(the main constituent of coconut oil)
Yes, in fact around 50% of the content of coconut flesh is lauric acid (a.k.a dodecanoic acid), a fatty acid. [1,2]
Yes, and no. Fatty acids are known to increase cholesterol in the bloodstream, which can lead to blocking of the blood-vessels in the heart prodcing heart attacks. And lauric acid is also known to produce the largest increase in total cholesterol of all the fatty acids. But this isn't as bad as it seems, because most of this increase is due to an increase in so-called 'good' cholesterol. Medics have classified cholesterol into two types, HDL and LDL, depending on the density of the lipoproteins. Low-density lipoproteins (LDL) are very bad for you, as they greatly increase the chance of getting arterial blockages, whereas HDL are not such a problem. As a result, medics believe that lauric acid lowers the total:HDL cholesterol ratio more than any other fatty acid, either saturated or unsaturated . So eating cocunuts may actually decrease the risk of getting heart disease , although that has yet to be properly proven.
It comprises 6.2% of the total fat in human-breast milk, 2.9% of that in cow's milk and 3.1% goat's milk .
Beause it is relatively cheap, has a long shelf-life, is non-toxic and safe to handle, it is often used for the production of soaps and cosmetics. The lauric acid is extracted, then neutralized with NaOH to give sodium laurate, which is a soap. This can be further processed to give sodium laurel sulfate, a detergent found in many household cleaning products such as shampoo and toothpaste.
Lauric acid is also known to the pharmaceutical industry for its excellent antimicrobial properties, and the monoglyceride derivative of lauric acid, monolaurin, is known to have even more potent antimicrobial properties against lipid-coated RNA and DNA viruses, numerous pathogenic gram-positive bacteria, and various pathogenic protozoa.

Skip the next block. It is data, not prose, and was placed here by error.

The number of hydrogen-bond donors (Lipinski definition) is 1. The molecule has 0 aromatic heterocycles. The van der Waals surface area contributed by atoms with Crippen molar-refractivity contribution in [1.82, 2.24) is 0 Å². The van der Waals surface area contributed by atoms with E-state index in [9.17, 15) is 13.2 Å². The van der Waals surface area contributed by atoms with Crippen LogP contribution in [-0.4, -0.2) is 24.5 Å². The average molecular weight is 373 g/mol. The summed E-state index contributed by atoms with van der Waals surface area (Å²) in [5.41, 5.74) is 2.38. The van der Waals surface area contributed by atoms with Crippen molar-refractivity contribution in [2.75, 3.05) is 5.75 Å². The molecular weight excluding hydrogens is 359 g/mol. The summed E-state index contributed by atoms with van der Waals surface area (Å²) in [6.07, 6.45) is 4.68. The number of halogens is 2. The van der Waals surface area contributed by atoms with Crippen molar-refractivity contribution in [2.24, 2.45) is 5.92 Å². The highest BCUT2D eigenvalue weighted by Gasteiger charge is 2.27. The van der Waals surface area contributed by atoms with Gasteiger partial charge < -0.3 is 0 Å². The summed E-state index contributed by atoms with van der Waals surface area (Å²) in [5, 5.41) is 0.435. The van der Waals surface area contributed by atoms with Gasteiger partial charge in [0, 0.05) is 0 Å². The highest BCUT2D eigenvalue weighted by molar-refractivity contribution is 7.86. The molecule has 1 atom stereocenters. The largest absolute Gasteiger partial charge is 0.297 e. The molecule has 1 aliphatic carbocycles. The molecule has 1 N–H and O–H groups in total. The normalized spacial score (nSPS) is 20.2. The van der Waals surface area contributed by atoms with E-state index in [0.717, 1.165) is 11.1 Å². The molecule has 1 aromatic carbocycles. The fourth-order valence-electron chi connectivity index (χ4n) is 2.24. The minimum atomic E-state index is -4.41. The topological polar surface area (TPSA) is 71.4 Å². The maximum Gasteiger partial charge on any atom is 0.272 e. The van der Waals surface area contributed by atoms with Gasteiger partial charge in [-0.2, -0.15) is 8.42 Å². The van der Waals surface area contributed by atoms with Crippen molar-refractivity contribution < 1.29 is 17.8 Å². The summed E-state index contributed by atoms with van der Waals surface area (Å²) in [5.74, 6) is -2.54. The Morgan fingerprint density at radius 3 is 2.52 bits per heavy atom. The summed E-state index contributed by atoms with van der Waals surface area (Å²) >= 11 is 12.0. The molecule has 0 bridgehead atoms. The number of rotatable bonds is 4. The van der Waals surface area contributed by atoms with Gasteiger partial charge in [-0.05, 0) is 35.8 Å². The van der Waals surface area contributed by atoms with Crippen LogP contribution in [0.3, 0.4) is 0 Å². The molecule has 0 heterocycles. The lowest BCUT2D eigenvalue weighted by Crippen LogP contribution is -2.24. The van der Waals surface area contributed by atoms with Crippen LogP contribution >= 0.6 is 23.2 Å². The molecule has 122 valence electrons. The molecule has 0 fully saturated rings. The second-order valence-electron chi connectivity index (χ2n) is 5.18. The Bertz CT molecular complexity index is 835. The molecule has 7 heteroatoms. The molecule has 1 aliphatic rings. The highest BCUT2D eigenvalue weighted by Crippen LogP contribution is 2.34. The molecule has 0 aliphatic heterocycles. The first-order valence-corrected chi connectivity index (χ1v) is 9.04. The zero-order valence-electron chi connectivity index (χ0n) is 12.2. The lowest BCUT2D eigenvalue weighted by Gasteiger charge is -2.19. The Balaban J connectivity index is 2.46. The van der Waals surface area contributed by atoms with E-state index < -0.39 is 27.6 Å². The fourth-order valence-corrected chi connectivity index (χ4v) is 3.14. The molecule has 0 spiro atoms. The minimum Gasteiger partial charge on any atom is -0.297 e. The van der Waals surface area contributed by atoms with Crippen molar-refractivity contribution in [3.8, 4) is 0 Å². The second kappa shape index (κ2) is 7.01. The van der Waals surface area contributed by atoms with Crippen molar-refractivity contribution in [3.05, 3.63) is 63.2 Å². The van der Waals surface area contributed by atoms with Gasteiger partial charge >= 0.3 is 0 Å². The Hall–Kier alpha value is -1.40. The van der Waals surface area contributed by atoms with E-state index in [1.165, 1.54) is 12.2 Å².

Because pure lauric acid has a relatively high melting point (43.2°C) it is often used to determine the molar mass of an unknown substance via the freezing-point depression method. By melting it, allowing it to cool, and then measuring the temperature at which a mixture of lauric acid and an unknown substance freezes, the molar mass of the unknown compound may be determined .
As well as foodstuffs, coconut oil can be used as a feedstock for biodiesel fuel. Various tropical-island countries are using coconut oil as a fuel source to power trucks, automobiles, and buses, and for electrical generators. Before electrical lighting became commonplace, coconut oil was used for lighting in India and was exported under tha name cochin oil . Coconut oil can be used as a skin moisturizer, as an engine lubricant and a transformer oil, and acids derived from coconut oil can be used as a herbicide . Coconut oil is used by movie-theatre chains to pop popcorn!
Much of it gets converted into monolaurin (a.k.a. glyceryl laurate), which may help protect against bacterial infection . Because of this, monolaurin is commonly used in deodorants. Finally, monolaurin gets converted into the HDA version of cholesterol.
1. D.J. Anneken, S. Both, R. Christoph, G. Fieg, U. Steinberner, A. Westfechtel, "Fatty Acids" in Ullmann's Encyclopedia of Industrial Chemistry 2006, Wiley-VCH, Weinheim. doi:10.1002/14356007.a10_245.pub2
2. J. Beare-Rogers, A. Dieffenbacher, J.V. Holm, (2001). "Lexicon of lipid nutrition (IUPAC Technical Report)". Pure and Applied Chemistry 73 685. doi:10.1351/pac200173040685
3. R.P. Mensink, P.L. Zock, A.D.M. Kester, M.B. Katan (2003). Am. J. of Clin. Nutr. 77 1146.
4. M.A. Thijssen R.P. Mensink. (2005). Fatty Acids and Atherosclerotic Risk, in A. von Eckardstein (Ed.) Atherosclerosis: Diet and Drugs. Springer. pp. 171.
5. "Using Freezing Point Depression to find Molecular Weight". University of California, Irvine. 2010-04-12.
 G.S. Brady, H.R. Clauser, J.A. Vaccari,(2002). Materials Handbook - An encyclopedia for managers, technical professionals, purchasing and production managers, technicians, and supervisors (15 ed.). McGraw-Hill. pp. 250-251.
 T.K. James, A. Rahman, (2005), New Zealand Plant Protection 58 157.
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